ZhongAn, StanChart-backed lenders take early lead in HK digital bank race

ZhongAn online banks Hong Kong
FILE PHOTO: App icons of virtual banks Mox Bank, ZA Bank and Livi Bank are seen on a mobile phone in this illustration photo taken on December 23, 2020. Picture taken December 23, 2020. REUTERS/Tingshu Wang/Illustration/File Photo

HONG KONG (Reuters) – Online-only banks in Hong Kong backed by China’s ZhongAn Online P&C Insurance and Britain’s Standard Chartered moved ahead of newly launched rivals as they garnered 70% of deposits last year, the lenders’ annual reports showed.

The numbers give the first glimpses of the performances of Hong Kong’s eight so-called virtual banks, which launched last year and could offer lessons to peers in Asia, with Singapore’s digital banks set to kick off operations next year and Malaysia set to follow.

The eight banks had total customer deposits of HK$15.8 billion ($2.03 billion) at the end of 2020, their annual reports showed. Of this, ZA Bank, operated by a unit of ZhongAn, and StanChart-backed Mox Bank had deposits of HK$6.04 billion and HK$5.2 billion, respectively, at year-end.

Deposits are key for the online-only banks as they are a source of cheap funding and their primary route for brand-building.

The lenders which began operating between March and December, are seeking to win business with improved user experience, technology and promotional rates.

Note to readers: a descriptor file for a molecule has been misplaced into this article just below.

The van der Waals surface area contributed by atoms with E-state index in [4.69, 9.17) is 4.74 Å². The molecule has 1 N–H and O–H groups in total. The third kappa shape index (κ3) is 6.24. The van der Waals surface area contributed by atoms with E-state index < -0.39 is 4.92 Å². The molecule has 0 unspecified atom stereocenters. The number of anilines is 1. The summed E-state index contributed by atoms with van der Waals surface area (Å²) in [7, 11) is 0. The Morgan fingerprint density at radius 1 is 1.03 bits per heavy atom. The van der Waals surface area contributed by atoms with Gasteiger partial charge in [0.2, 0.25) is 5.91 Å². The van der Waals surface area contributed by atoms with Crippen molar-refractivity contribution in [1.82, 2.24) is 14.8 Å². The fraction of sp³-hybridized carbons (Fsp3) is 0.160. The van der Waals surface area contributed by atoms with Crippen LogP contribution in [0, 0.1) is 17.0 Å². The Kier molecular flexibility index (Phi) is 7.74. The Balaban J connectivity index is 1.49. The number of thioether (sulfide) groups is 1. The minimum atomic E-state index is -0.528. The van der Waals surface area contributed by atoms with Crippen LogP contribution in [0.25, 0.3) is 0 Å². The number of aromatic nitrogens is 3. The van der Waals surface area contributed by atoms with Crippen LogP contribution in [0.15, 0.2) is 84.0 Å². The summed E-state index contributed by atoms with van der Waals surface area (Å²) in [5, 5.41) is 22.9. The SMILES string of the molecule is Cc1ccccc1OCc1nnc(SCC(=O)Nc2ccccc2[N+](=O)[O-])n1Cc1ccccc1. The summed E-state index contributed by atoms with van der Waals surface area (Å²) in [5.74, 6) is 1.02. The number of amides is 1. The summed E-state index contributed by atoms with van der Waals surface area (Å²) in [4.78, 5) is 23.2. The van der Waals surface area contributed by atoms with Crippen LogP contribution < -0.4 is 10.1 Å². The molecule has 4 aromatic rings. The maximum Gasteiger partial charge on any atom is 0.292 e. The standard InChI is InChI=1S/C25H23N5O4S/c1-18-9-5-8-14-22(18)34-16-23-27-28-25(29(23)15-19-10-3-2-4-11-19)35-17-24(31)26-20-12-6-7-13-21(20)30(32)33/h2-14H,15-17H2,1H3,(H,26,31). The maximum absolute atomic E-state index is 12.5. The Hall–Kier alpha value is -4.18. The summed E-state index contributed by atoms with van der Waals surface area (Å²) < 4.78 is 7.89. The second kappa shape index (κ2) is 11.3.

“Mox and ZA have done a good job of engaging with customers and building a brand, whereas some of the other banks’ websites or app store ratings are a bit underwhelming,” said Ben Quinlan CEO of financial services consultancy Quinlan & Associates.

Up to HK$76 billion worth of revenue could be up for grabs for virtual banks by 2025, Quinlan & Associates has estimated.

Other Hong Kong virtual banks are backed by Tencent, Xiaomi and Ant Group. Zhong An was the first among the eight virtual lenders to launch, while Mox was in the middle of the pack.

Still analysts say digital banks are unlikely to make a large dent on high street behemoth HSBC as well as Bank of China Hong Kong and Standard Chartered, which are also cutting fees and boosting their digital services.

All eight banks posted losses last year, as expected, as they focused on setting up operations, building brands and attracting deposits, the annual reports showed. The banks are starting to move into revenue generating segments such as business lending and wealth management, senior executives have said.

“Getting a large deposit base quickly can be a good indicator of more efficient onboarding and how consumers perceive early products, services, the overall user experience,” said Andrew Gilder, who leads EY’s Asia-Pacific banking and capital markets practice.

“It’ll be important for their longer-term viability also that they roll out new products such as loans and credit cards to make the most of these customer numbers and drive profitability.”

($1 = 7.7665 Hong Kong dollars)

(Reporting by Alun John; Editing by Anshuman Daga and Muralikumar Anantharaman)

Related article: Hong Kong’s new online banks plan to venture into business lending

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